Nail care: Attention cuticle

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If the skin around your nails has started to peel, it's time to realise that you need some serious cuticle care.

By Farhana Chowdhury

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Published: Fri 4 Dec 2020, 11:43 AM

Last updated: Sun 6 Dec 2020, 2:57 PM

Frayed cuticles come with a fair share of issues. If not well-maintained, they can appear garish. They also sting as you go about your daily routine, bleed if accidentally caught in fabric or pulled, and even lead to infections. Proper care is absolutely necessary, which is why this is one of the first things a nail technician looks at before starting your grooming routine. Now, assuming you don't have the time to rush to one, you can always take care of it yourself at home.

Understand nail anatomy

Your cuticle is the clear layer of skin closer to the edges of your fingernails or toes. Its sole purpose is to protect you from infections so handle the area with care.

Soak in nutrients

Prep your cuticles with a 10-minute soak in warm soapy water for about 10 minutes. Once done with clean-up, ie, the trims, apply serum or oil specially designed for cuticles.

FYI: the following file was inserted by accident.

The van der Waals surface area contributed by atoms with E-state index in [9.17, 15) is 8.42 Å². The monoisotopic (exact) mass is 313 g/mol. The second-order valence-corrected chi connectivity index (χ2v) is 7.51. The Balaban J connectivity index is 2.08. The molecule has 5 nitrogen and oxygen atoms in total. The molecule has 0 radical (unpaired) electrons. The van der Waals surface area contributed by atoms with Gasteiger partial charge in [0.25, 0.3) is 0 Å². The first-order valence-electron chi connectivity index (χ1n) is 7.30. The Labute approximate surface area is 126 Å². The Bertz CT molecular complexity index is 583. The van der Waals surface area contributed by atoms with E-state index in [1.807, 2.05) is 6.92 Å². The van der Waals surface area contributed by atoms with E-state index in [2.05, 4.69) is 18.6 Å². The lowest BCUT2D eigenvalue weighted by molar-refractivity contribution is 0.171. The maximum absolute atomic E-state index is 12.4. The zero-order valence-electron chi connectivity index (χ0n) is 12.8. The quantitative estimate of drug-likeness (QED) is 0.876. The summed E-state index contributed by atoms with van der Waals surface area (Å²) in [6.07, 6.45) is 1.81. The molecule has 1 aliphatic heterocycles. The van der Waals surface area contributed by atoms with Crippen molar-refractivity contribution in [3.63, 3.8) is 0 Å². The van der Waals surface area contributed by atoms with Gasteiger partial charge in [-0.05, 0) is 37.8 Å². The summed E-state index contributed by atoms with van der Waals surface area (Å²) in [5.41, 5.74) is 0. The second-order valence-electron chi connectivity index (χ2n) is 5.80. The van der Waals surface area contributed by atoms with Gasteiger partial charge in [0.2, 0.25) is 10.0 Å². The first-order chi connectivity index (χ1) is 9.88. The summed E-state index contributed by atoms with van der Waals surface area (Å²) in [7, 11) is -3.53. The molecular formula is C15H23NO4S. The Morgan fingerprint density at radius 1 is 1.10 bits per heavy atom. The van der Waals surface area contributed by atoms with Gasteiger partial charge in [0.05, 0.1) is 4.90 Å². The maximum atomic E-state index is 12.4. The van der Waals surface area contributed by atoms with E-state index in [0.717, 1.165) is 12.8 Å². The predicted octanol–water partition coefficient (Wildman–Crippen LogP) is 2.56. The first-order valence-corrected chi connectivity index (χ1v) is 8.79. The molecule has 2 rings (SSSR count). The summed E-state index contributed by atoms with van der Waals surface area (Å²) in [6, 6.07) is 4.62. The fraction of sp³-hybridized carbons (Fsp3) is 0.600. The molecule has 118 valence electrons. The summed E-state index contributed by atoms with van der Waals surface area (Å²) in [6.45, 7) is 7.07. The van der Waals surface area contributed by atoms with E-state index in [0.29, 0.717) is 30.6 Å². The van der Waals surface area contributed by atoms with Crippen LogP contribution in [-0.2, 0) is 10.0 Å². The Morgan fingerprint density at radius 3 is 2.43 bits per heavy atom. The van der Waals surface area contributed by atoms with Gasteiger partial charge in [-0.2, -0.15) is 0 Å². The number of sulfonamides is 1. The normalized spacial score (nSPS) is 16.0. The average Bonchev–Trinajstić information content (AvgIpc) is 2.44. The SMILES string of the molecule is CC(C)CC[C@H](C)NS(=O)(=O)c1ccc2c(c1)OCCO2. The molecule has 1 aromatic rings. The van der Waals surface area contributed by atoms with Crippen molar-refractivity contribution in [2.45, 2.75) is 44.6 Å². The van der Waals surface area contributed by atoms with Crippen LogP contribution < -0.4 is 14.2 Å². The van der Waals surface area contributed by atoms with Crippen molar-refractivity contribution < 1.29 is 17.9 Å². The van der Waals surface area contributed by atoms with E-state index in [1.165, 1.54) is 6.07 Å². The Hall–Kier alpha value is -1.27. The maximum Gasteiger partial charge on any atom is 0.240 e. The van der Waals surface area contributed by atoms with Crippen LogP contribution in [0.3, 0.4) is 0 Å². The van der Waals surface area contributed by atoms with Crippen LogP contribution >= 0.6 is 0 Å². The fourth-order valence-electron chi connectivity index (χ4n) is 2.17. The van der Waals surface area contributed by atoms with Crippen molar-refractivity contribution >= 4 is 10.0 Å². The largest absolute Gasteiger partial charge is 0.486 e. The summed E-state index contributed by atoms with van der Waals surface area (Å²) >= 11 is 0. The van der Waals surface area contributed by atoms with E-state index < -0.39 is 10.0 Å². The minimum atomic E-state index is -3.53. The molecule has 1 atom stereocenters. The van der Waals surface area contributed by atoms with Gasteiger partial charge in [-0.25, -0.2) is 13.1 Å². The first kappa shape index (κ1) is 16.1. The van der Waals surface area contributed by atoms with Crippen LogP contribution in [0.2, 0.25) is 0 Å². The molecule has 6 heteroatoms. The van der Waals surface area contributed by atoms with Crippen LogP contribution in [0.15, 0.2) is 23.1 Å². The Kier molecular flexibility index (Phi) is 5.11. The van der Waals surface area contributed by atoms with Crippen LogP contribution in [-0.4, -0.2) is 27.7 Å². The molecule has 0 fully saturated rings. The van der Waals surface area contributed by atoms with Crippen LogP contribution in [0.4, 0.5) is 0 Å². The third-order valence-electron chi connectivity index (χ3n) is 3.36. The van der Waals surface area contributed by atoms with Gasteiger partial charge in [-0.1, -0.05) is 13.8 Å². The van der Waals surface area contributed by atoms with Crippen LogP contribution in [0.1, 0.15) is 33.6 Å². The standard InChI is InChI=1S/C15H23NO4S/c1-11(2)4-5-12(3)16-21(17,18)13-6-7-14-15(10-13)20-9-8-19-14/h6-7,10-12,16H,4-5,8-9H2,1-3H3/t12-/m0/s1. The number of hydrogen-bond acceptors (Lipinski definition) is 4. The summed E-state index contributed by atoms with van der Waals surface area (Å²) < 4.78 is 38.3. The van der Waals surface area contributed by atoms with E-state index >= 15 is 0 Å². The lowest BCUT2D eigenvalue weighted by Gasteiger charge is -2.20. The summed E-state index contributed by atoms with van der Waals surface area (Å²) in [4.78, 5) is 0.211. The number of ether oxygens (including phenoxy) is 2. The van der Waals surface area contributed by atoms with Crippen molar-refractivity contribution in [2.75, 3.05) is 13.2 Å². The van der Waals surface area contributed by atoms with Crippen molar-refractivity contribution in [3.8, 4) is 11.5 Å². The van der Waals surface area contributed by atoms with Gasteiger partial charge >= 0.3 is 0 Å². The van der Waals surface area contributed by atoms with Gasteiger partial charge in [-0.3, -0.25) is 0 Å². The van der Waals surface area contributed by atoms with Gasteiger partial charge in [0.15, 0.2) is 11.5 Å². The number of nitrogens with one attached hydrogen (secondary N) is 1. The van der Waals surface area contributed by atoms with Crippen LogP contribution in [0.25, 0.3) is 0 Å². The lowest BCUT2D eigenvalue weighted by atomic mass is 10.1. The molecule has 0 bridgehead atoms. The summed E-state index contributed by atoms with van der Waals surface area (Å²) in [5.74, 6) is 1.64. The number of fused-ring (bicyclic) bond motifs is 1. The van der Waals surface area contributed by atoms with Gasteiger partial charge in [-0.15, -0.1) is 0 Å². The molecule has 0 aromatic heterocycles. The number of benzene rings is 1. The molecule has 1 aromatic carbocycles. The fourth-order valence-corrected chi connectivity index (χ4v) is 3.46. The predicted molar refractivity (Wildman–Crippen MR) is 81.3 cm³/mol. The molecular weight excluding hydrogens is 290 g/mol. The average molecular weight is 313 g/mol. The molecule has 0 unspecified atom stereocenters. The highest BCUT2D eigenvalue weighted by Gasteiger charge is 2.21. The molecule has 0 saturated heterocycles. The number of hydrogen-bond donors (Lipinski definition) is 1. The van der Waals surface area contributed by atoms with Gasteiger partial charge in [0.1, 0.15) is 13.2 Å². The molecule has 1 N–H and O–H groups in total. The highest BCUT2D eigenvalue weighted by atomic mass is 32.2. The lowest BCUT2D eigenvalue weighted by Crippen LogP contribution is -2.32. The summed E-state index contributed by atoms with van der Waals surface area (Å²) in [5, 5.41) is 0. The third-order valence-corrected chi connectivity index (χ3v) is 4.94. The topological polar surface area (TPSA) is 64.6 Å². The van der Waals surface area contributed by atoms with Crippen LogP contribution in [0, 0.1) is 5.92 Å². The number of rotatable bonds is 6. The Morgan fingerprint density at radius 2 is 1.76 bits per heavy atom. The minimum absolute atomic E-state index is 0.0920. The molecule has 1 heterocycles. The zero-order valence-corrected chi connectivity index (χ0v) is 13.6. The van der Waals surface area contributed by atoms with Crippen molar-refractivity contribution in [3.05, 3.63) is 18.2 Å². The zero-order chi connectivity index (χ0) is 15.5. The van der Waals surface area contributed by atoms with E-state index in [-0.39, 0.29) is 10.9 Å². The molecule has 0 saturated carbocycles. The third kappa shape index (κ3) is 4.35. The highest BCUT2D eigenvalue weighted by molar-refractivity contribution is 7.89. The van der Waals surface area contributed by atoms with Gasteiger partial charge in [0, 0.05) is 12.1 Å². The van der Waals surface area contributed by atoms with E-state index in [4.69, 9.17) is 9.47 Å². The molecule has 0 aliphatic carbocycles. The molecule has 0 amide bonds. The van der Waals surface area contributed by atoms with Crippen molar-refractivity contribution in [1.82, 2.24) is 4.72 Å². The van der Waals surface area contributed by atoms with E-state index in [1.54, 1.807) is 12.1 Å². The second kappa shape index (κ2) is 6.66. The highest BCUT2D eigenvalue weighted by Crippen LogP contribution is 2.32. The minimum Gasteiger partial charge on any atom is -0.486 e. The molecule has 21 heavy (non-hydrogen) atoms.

Nourish from within

What you eat affects your nails, so opt for a balanced diet. Eggs, almonds, cheese, mushrooms, spinach and even berries contribute towards the stronger and healthier nails.

Invest in a travel-sized kit

You never know when a stray hangnail or broken nail may get in the way of your day. A portable manicure set can save you when in a pinch.

Keep an eye out for infections

If you notice redness, swelling or severe pain around your fingernails, it's best to consult a dermatologist rather than a nail technician.

Know your tools

Cuticle nipper: These are mini scissors designed to target the grooves of your nails. A cuticle nipper features sharp blades and are used to trim down dead skin. Cut around the cuticle and straight across without pulling or lifting the frays.

Cuticle pusher: As the name suggests, this tool - which comes in metal and wood forms - pushes the skin back from your nails, making it ready for other treatments. Use the spoon end to do the main task, and reserve the sharper ends for the corners. Most importantly, be gentle.

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